The first step towards saving the world’s woods is to understand which areas are currently covered by trees, how much forest cover is being lost and how the remaining plants are performing. Once scientists measure the extent of the problem, governments and environmentalists can start working on solutions.
Step forward Ecometrica, a sustainability software company based in Edinburgh. The firm has developed a technology platform that allows users to see and analyse masses of data from the satellites that orbit the Earth. The firm has been awarded a contract worth £14.2m by the International Partnership Programme (IPP) run by the UK Space Agency.
Under the deal, Ecometrica will lead a consortium of international experts to monitor forests in six countries. The Forests 2020 project is designed to help countries to improve the management and protection of around 300 million hectares of tropical forests – around 12 times the size of the UK. The contract is the largest to be awarded under the UK Space Agency’s £150m IPP. “This will help to establish Ecometrica as a leading international provider of digital infrastructure for earth observation (EO) services,” explains executive chairman Richard Tipper, who co-founded the company in 2008. Tipper was the lead author of two reports for the IPCC, the organisation that shared the 2007 Noble Peace Prize with former United States vice president Al Gore “for their efforts to build up and disseminate greater knowledge about man-made climate change, and to lay the foundations for the measures that are needed to counteract such change”.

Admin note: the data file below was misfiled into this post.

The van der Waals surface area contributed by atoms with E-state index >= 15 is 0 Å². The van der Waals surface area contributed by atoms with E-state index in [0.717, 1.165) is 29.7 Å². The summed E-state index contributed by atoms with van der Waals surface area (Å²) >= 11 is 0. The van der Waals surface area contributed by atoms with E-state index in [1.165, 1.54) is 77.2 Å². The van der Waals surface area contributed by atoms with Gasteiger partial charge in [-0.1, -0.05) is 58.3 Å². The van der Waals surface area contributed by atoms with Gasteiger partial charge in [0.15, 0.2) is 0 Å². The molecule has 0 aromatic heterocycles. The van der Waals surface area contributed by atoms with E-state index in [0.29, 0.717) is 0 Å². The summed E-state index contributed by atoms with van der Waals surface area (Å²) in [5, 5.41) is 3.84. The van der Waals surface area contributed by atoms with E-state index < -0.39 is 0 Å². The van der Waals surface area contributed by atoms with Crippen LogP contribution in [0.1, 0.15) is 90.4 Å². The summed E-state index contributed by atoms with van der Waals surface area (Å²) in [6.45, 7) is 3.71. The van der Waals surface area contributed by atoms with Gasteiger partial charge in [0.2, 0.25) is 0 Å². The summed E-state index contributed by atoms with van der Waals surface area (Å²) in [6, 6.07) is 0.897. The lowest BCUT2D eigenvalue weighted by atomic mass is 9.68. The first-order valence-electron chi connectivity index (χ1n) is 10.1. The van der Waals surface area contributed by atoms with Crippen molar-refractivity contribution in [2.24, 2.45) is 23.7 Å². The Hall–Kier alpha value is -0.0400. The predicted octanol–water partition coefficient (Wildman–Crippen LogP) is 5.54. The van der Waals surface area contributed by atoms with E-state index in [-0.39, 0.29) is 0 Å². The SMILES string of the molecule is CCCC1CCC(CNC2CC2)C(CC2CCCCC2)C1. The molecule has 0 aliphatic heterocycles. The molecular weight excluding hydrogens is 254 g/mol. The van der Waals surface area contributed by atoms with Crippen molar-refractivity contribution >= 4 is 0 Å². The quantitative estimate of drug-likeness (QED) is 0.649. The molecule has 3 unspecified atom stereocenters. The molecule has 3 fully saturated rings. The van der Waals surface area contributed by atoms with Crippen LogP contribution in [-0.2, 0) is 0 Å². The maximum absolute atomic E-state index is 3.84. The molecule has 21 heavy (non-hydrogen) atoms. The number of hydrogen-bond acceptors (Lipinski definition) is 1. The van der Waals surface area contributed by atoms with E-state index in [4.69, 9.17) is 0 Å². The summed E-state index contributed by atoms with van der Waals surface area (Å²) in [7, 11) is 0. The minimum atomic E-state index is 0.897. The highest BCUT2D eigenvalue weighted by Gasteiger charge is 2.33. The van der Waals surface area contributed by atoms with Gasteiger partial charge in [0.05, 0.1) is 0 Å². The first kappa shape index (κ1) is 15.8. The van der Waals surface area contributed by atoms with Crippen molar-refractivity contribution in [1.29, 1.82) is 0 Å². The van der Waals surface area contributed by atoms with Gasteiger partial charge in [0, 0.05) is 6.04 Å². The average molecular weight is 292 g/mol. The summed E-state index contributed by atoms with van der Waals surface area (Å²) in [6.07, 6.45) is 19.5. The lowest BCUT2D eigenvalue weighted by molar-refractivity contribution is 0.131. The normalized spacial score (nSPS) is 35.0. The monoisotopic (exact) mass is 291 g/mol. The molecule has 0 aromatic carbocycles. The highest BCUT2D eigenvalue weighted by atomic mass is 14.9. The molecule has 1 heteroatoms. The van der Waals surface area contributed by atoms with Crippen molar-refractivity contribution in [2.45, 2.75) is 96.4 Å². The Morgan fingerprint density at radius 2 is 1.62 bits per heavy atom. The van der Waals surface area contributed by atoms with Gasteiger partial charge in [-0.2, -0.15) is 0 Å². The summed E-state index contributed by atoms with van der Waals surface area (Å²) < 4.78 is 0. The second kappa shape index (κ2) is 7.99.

Tipper says: “Working with several organisations in each of the six countries, including research institutions, non-governmental organisation (NGOs) and conservationists on the ground, this project will help improve the capacity to implement effective forest and ecosystem monitoring services.
“It is estimated that improved monitoring systems, which enable a more targeted approach, could help prevent the loss of four to six million hectares of forest over the next decade – that’s an area more than half the size of Scotland, or two to three times the size of Wales.
“We all know how important tropical rainforests are to the survival of the global ecosystem, but most people are only just waking up to the fact that we need to use technology to make sure conservation efforts are effective. Our EO platform will ensure threats such as fires and illegal logging are detected sooner, and make the response on the ground faster and more cost effective.”